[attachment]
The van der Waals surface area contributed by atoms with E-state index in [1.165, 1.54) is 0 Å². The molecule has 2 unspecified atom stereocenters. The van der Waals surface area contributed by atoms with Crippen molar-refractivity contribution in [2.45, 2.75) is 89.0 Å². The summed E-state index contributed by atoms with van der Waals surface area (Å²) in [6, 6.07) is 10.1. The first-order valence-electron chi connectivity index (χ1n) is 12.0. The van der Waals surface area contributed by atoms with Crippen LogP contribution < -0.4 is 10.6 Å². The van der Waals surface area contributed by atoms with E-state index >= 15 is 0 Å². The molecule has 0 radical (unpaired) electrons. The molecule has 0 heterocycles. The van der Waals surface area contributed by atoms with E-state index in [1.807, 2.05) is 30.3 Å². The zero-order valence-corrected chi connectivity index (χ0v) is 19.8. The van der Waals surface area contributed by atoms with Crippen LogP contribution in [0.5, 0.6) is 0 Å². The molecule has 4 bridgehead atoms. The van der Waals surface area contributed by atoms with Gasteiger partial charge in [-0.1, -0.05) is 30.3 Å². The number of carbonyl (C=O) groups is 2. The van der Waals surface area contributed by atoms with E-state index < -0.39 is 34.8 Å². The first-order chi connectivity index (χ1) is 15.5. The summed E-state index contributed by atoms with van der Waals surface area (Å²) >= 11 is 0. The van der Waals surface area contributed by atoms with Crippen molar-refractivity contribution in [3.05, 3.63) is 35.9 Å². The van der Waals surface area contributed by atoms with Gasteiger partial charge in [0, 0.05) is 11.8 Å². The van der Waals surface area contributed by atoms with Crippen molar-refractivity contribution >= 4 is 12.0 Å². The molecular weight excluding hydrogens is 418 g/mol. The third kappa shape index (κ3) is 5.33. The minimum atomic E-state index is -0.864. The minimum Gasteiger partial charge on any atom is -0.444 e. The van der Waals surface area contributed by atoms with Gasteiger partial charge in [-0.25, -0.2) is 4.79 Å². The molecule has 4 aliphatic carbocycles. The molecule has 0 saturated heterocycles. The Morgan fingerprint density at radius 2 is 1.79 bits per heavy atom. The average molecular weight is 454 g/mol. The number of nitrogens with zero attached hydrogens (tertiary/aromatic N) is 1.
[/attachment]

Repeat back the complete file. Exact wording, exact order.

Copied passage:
The van der Waals surface area contributed by atoms with E-state index in [1.165, 1.54) is 0 Å². The molecule has 2 unspecified atom stereocenters. The van der Waals surface area contributed by atoms with Crippen molar-refractivity contribution in [2.45, 2.75) is 89.0 Å². The summed E-state index contributed by atoms with van der Waals surface area (Å²) in [6, 6.07) is 10.1. The first-order valence-electron chi connectivity index (χ1n) is 12.0. The van der Waals surface area contributed by atoms with Crippen LogP contribution < -0.4 is 10.6 Å². The van der Waals surface area contributed by atoms with E-state index >= 15 is 0 Å². The molecule has 0 radical (unpaired) electrons. The molecule has 0 heterocycles. The van der Waals surface area contributed by atoms with E-state index in [1.807, 2.05) is 30.3 Å². The zero-order valence-corrected chi connectivity index (χ0v) is 19.8. The van der Waals surface area contributed by atoms with Crippen LogP contribution in [0.5, 0.6) is 0 Å². The molecule has 4 bridgehead atoms. The van der Waals surface area contributed by atoms with Gasteiger partial charge in [-0.1, -0.05) is 30.3 Å². The number of carbonyl (C=O) groups is 2. The van der Waals surface area contributed by atoms with E-state index < -0.39 is 34.8 Å². The first-order chi connectivity index (χ1) is 15.5. The summed E-state index contributed by atoms with van der Waals surface area (Å²) >= 11 is 0. The van der Waals surface area contributed by atoms with Crippen molar-refractivity contribution in [3.05, 3.63) is 35.9 Å². The van der Waals surface area contributed by atoms with Gasteiger partial charge in [0, 0.05) is 11.8 Å². The van der Waals surface area contributed by atoms with Crippen molar-refractivity contribution >= 4 is 12.0 Å². The molecular weight excluding hydrogens is 418 g/mol. The third kappa shape index (κ3) is 5.33. The minimum atomic E-state index is -0.864. The minimum Gasteiger partial charge on any atom is -0.444 e. The van der Waals surface area contributed by atoms with Gasteiger partial charge in [-0.25, -0.2) is 4.79 Å². The molecule has 4 aliphatic carbocycles. The molecule has 0 saturated heterocycles. The Morgan fingerprint density at radius 2 is 1.79 bits per heavy atom. The average molecular weight is 454 g/mol. The number of nitrogens with zero attached hydrogens (tertiary/aromatic N) is 1.